Alberta's oil and gas industry is on tenterhooks as it awaits the findings of the province's royalty review.
A four-member panel has spent the past five months examining how the province charges energy firms to extract resources.
Premier Rachel Notley will announce a new royalty framework in Calgary on Friday based on the panel's recommendations.
Energy Minister Marg McCuaig-Boyd has said if there are any changes to the royalty system, they wouldn't take effect until the beginning of next year so that companies have time to adjust.
The review also took into account Alberta's new climate change policy and the effect of new carbon charges on industry players.
Mark Scholz, head of the Canadian Association of Oilwell Drilling Contractors, says royalty rates should be reduced to offset the higher carbon costs.
His group represents companies hired by oil and gas producers to drill wells – business that's dried up because of the collapse in crude prices.
"We're not talking about growth anymore. We're talking about survival for a lot of service companies," said Scholz. "Competitiveness in today's market is absolutely paramount."
The panel is headed by Dave Mowat, head of Crown-owned bank ATB Financial. Other members include: energy economist Peter Tertzakian; Leona Hanson, mayor of Beaverlodge, Alta.; and Annette Trimbee, a former Alberta deputy finance minister.
Mark Salkeld, head of the Petroleum Services Association of Canada, said the industry is on "pins and needles" ahead of the announcement.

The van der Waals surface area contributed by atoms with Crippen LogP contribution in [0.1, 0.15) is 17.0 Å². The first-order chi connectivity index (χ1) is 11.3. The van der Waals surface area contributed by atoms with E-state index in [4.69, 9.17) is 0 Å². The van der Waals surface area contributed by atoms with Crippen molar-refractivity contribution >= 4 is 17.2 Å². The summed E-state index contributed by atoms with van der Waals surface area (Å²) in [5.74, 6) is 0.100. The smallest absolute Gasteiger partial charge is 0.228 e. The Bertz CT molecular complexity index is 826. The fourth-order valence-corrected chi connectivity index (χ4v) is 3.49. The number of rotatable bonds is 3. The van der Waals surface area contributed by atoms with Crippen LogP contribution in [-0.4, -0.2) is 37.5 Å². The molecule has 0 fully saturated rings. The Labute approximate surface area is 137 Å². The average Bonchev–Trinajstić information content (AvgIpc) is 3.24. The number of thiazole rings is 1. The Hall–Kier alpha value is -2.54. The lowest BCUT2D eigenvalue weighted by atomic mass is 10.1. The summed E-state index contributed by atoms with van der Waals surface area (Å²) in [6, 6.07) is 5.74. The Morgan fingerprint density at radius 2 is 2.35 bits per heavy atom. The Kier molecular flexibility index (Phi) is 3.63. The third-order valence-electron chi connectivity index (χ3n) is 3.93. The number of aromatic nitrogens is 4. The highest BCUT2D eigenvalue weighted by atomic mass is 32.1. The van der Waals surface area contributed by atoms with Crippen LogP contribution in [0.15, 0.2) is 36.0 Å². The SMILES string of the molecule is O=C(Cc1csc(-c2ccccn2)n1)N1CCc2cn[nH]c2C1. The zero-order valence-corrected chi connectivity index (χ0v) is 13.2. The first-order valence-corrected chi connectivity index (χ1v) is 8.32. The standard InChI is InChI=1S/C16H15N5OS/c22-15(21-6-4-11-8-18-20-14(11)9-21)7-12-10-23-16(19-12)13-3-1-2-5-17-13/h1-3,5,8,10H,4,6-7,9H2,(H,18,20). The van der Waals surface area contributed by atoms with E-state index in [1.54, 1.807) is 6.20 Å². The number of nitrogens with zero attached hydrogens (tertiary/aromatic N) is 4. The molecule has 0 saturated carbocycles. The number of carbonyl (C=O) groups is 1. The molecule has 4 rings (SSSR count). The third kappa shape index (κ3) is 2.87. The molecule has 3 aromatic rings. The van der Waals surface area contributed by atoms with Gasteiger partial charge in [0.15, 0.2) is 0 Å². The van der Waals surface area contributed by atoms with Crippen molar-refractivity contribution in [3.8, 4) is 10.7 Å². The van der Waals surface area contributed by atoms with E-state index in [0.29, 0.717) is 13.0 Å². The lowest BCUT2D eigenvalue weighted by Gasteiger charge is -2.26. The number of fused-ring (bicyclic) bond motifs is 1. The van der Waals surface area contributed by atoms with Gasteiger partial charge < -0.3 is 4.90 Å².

"Industry's anxious to get this one past us and move on. Industry didn't really want the royalty review to happen, but kind of understood that with the new government, they had to follow up on their promises."
Both Scholz and Salkeld said they felt they had a fair hearing from the panel and said the process was better run than the 2007 review.
The 2007 report, Our Fair Share, recommended the province increase its take. The government of former premier Ed Stelmach accepted the report's recommendations in part.
At the time, a barrel of oil was just above $89 (U.S.). Nonetheless, industry players were furious and vowed to take their investment elsewhere.
After the 2009 oil bust, the government launched a "competitiveness review" and many of the royalty changes were essentially undone.
Our Fair Share panel member Evan Chrapko was on the receiving end of a lot of the hostility in 2007. He said too many people still think of royalties as a "greedy penalty charged by the owners of the resource" rather than a reasonable cost of doing business, such as groceries for a restaurant. He said royalties shouldn't be made so low that they effectively act as a subsidy.
"We're Albertans," he said. "We shouldn't be guaranteeing profits by doling out corporate welfare to the tune of billions of dollars."
Ted Morton, a former Progressive Conservative provincial minister of finance and energy, said he's not expecting to see much in the upcoming report that will anger the industry.
"I would guess that the royalty review report has been rewritten about every two weeks for the last 10 weeks as the price of oil dropped. And we're at the point now where there's frankly nothing left to take," said Morton, now a professor at the University of Calgary's school of public policy.
"I think the premier and her ministers realize that, so I expect very minimal impact in the short term."
Morton said political capital has also been exhausted. For instance, he said the NDP's climate plan has not seemed to quell pipeline opposition.
"Premier Notley's charm offensive on the pipelines doesn't seem to be working and, politically, she can't afford to fail the industry a second time."